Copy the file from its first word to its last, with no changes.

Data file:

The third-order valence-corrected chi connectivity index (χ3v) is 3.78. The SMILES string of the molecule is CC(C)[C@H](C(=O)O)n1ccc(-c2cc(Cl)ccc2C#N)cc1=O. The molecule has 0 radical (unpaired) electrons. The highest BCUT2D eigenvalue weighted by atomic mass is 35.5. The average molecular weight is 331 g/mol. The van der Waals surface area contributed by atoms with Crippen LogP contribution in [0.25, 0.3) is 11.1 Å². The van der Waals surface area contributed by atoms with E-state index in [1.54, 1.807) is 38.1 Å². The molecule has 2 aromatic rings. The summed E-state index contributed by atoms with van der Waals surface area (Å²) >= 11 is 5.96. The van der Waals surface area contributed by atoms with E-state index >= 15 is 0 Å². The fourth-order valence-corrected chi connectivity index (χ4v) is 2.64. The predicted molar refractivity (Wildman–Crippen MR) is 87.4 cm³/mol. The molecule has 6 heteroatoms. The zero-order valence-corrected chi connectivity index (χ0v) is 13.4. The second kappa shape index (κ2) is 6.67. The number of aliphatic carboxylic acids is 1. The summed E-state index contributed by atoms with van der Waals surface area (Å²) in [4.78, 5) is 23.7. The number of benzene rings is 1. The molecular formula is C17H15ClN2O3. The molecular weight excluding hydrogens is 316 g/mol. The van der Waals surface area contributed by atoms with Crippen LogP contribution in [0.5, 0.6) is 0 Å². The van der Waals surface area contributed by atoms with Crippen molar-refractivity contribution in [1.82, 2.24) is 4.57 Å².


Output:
The third-order valence-corrected chi connectivity index (χ3v) is 3.78. The SMILES string of the molecule is CC(C)[C@H](C(=O)O)n1ccc(-c2cc(Cl)ccc2C#N)cc1=O. The molecule has 0 radical (unpaired) electrons. The highest BCUT2D eigenvalue weighted by atomic mass is 35.5. The average molecular weight is 331 g/mol. The van der Waals surface area contributed by atoms with Crippen LogP contribution in [0.25, 0.3) is 11.1 Å². The van der Waals surface area contributed by atoms with E-state index in [1.54, 1.807) is 38.1 Å². The molecule has 2 aromatic rings. The summed E-state index contributed by atoms with van der Waals surface area (Å²) >= 11 is 5.96. The van der Waals surface area contributed by atoms with E-state index >= 15 is 0 Å². The fourth-order valence-corrected chi connectivity index (χ4v) is 2.64. The predicted molar refractivity (Wildman–Crippen MR) is 87.4 cm³/mol. The molecule has 6 heteroatoms. The zero-order valence-corrected chi connectivity index (χ0v) is 13.4. The second kappa shape index (κ2) is 6.67. The number of aliphatic carboxylic acids is 1. The summed E-state index contributed by atoms with van der Waals surface area (Å²) in [4.78, 5) is 23.7. The number of benzene rings is 1. The molecular formula is C17H15ClN2O3. The molecular weight excluding hydrogens is 316 g/mol. The van der Waals surface area contributed by atoms with Crippen LogP contribution in [0.5, 0.6) is 0 Å². The van der Waals surface area contributed by atoms with Crippen molar-refractivity contribution in [1.82, 2.24) is 4.57 Å².